01/22/2004 1:00AM

NHC's final day: Lights, camera, action

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LAS VEGAS - There's nothing like the final day of a horse handicapping tournament.

It's kind of like any other day at the races, in that you're competing against other bettors in the pari-mutuel pools. But there's the added bonus of possibly being crowned a champion.

They say that when you buy a lottery ticket, part of what you're paying for is the right to dream - to dream what car you'll buy, the new house you're going to get, or whatever it is that you would do with the money. Well, entering a handicapping tournament is kind of like that.

For the 261 contestants taking part in this weekend's Daily Racing Form/NTRA National Handicapping Championship in the Bally's race book, they all earned the right to dream that they can win the $100,000 first-place prize and title of Handicapper of the Year.

Even after Friday's first day of the two-day event, everyone still has a shot at the title, with 15 plays remaining Saturday. Even those who went 0-for-Friday can dream that Saturday will be the greatest handicapping day of their lives and they'll come from behind with a legendary rally.

Anyone who has played in a major tournament knows what I'm talking about. But even for those not participating, it's a great place to people-watch. John Avello, the director of race and sports at Bally's, has invited the Las Vegas locals as well as tourists in town for the weekend to stop by and check out the NHC. People that are not here will be able to follow along on TVG or by checking the updated results at www.drf.com.

But there's nothing like being there.

During the final day of the NHC, you can feel the electricity in the room. Contestants are running to the betting windows. Tournament officials are running around to make sure everything is going smoothly. The lights set up for the TVG cameras also give it a big-time feel.

But the focal point is the racing. Every race at every track means something to someone. It's fun to watch the contestants cheering for their picks, but it's just as interesting to watch those who don't have a play in a particular race look at the simulcast feed or scramble for their scratch sheets to see who the favorites are so they can cheer for them. In a tournament, anytime a favorite wins a race you're not involved in, it's no small victory - it means other contestants probably wasted a bullet, thus increasing your chances.

In the NHC, the stakes are raised in the eight races everyone must play each day. Track announcers from those tracks generally give a personal greeting to the contestants as the horses load in the starting gate.

These races act as a microcosm of the whole tournament. Everyone thinks they have the winner. As the race progresses, it becomes clear that some horses are not going to fire. It's just not their day.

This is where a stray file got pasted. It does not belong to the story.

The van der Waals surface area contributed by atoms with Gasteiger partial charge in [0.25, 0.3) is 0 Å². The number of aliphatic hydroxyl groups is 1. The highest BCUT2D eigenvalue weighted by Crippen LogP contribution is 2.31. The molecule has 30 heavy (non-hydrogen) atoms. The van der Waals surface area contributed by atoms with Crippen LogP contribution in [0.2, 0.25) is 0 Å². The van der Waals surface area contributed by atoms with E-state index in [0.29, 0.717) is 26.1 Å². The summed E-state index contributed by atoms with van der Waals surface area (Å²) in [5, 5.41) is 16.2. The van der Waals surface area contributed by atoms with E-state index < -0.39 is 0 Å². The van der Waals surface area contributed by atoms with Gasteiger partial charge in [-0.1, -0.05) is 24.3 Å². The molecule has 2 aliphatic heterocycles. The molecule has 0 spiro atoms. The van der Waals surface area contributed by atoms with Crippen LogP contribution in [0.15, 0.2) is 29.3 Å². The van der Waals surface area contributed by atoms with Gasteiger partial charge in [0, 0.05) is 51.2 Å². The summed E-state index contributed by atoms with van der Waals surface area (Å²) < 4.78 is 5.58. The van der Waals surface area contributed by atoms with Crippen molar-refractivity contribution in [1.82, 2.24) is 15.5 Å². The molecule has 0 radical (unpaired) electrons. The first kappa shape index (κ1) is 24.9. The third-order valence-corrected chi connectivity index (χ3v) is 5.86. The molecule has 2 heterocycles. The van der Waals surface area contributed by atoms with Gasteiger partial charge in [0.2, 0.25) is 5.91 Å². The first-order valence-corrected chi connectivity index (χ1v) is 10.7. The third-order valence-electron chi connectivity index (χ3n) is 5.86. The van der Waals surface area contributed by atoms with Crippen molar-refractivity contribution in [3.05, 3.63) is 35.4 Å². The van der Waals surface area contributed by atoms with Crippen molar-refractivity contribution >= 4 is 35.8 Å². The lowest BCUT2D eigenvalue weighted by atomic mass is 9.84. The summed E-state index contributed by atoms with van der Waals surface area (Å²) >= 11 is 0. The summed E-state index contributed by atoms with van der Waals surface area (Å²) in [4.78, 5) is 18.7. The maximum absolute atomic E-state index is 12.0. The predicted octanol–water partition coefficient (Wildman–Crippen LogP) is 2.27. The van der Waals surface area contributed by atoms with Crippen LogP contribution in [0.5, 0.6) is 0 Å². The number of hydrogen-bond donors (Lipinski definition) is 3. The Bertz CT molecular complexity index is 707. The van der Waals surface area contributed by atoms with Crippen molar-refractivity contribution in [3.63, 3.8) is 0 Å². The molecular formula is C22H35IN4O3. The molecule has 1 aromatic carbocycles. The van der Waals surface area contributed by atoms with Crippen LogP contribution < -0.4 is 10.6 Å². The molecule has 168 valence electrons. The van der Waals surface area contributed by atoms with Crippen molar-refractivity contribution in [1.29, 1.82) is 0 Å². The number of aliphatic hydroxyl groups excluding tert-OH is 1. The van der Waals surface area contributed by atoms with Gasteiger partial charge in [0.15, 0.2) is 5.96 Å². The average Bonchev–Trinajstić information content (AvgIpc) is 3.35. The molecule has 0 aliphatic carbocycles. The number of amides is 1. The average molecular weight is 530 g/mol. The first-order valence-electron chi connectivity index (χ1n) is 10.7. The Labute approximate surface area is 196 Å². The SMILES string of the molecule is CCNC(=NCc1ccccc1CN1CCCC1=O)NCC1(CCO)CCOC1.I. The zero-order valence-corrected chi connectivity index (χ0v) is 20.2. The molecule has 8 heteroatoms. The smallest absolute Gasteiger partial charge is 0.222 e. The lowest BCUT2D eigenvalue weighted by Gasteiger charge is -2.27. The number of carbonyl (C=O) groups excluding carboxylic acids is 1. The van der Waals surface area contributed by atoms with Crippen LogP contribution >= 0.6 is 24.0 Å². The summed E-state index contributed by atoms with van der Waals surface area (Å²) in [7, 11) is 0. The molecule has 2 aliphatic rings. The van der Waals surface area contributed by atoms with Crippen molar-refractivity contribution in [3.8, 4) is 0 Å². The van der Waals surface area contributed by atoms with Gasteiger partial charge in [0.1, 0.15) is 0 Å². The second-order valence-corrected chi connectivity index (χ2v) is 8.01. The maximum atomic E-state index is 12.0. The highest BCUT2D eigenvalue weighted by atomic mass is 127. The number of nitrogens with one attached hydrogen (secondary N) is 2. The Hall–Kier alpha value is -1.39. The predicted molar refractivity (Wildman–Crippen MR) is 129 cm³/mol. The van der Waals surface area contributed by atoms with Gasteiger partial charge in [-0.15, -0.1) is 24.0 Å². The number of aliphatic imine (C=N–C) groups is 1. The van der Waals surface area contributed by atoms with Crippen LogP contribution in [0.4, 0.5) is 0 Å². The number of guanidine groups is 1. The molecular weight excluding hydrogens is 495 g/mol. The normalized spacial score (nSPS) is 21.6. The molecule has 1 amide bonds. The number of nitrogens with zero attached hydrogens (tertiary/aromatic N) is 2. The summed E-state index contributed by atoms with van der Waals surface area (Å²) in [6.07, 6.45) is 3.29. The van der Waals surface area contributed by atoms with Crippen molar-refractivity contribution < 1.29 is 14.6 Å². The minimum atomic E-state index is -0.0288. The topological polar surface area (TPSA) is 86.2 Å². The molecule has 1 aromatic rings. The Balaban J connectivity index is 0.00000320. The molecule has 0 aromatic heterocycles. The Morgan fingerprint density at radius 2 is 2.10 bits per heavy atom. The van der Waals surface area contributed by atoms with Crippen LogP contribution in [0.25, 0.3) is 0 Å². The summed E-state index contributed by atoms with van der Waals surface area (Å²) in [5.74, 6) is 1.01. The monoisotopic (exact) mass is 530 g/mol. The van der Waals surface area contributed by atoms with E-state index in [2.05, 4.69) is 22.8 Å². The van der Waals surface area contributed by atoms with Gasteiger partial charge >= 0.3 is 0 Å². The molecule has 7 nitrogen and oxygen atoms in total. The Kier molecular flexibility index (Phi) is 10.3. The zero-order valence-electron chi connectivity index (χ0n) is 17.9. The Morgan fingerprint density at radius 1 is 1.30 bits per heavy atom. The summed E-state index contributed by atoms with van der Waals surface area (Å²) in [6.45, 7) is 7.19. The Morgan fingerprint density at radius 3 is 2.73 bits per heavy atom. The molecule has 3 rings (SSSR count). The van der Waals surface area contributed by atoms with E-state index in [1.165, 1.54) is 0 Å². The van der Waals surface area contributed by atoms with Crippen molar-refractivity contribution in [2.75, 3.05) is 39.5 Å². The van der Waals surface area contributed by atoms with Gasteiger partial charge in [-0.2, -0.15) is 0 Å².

In the same way, as Saturday progresses, players will see their contest cards dwindling and begin to realize their chances of winning or even getting in the money are becoming more and more remote.

But for observers, this is when it really gets interesting. The field of contenders narrows. Reporters lurk in the shadows to try to figure out which tracks and horses the leaders might be playing. The TVG cameras and other photographers start circling the leaders to get candid shots. It's clear to see that the contenders feel uncomfortable with all of the attention. We've all sweated out photo finishes, but it's quite another thing to sweat one out under arc lighting.

The husband and wife team of Joe and Valerie Hinson, along with their daughter Kelly Phillips, have probably been in more pressure-packed situations than any other tournament players. It can be argued that they could have an advantage under these circumstances. Other contestants with extensive major tournament experience include Robert and Mark Bertolucci, Bobby Brendler, Ross Gallo, Dave Gutfreund, Howard Hong, Dominic Ippolito, Mike Labriola, Brian MacClowry, Mike Mayo, Dane Moore, Rich Nilsen, Dave Snyder, Dennis Sudul, Bryan and Judy Wagner, Sally Wang, and Steve Wolfson Sr.

There are many possible storylines that develop as the NHC approaches the finish line. But it's usually not worth the effort to anticipate what might happen. No matter who wins, it's bound to be a great story.

And tournament experience doesn't guarantee anything.

Four years ago, Steven Walker was a virtual unknown until he won the first NHC at the MGM Grand. The next year, Judy Wagner proved that a woman could get the job done. Then, Herman Miller won after making the field in the very last qualifier, and, for good measure, met his idol, Tiger Woods, on the way to the awards dinner. Last year, the first NHC at Bally's, Steve Wolfson Jr. rallied to beat his father and brought back many fond memories for longtime racing fans who remembered seeing his family's Harbor View Farm campaign Affirmed to the 1978 Triple Crown.

So, whoever rises to the top in this year's field of 261, it doesn't matter to me.

I can't wait to meet the new champ.